The current EU competition rules, namely, Article 101 of the Treaty on the Functioning of the European Union (“TFEU”), which prohibits anti-competitive agreements, and Article 102 TFEU which prohibits the abuse of a dominant position, allow the Commission to investigate a broad range of anti-competitive conduct.  However, Commissioner Vestager considers that “there are certain structural risks for competition, such as tipping markets, which are not addressed by the current rules.”

The Commission already has the power to conduct inquiries into particular sectors or types of agreements across various sectors, when it believes that a market is not working as well as it should, and that breaches of the competition rules might be a contributory factor.  If it finds grounds for doing so, the Commission may subsequently decide to open specific antitrust investigations targeting specific businesses.  For example, the Commission’s E-commerce sector inquiry led to a number of antitrust investigations, for example, against several consumer electronics manufacturers[2]. However, the Commission’s sector inquiry tool does not enable it to impose any remedies to address any sector-wide concerns.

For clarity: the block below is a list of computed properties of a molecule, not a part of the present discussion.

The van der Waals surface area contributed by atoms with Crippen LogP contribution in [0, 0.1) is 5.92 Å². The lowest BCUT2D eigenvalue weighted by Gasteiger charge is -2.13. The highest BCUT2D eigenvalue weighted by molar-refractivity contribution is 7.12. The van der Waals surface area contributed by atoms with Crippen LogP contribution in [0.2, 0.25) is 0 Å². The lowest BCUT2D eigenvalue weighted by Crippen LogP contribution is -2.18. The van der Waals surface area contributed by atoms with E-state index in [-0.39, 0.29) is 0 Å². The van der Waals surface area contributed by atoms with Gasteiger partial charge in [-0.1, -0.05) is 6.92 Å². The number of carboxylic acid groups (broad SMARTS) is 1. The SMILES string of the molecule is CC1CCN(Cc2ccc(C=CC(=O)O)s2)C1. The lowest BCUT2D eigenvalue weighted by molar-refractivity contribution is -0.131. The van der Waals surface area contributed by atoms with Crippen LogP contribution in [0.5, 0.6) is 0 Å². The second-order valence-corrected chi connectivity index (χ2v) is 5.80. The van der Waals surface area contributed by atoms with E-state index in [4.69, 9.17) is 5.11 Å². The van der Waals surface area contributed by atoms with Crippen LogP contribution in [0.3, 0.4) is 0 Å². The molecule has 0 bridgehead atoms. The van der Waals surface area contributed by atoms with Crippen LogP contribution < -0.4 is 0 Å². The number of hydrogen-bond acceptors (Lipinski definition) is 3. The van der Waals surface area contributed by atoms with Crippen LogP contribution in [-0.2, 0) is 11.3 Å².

Proposed New Competition Tool

To address this gap, the Commission is proposing a supplementary competition tool, namely the power to undertake market investigations.  This would enable it to intervene  in markets which, at present, could be difficult to regulate effectively under the current competition regime. Markets of interest include: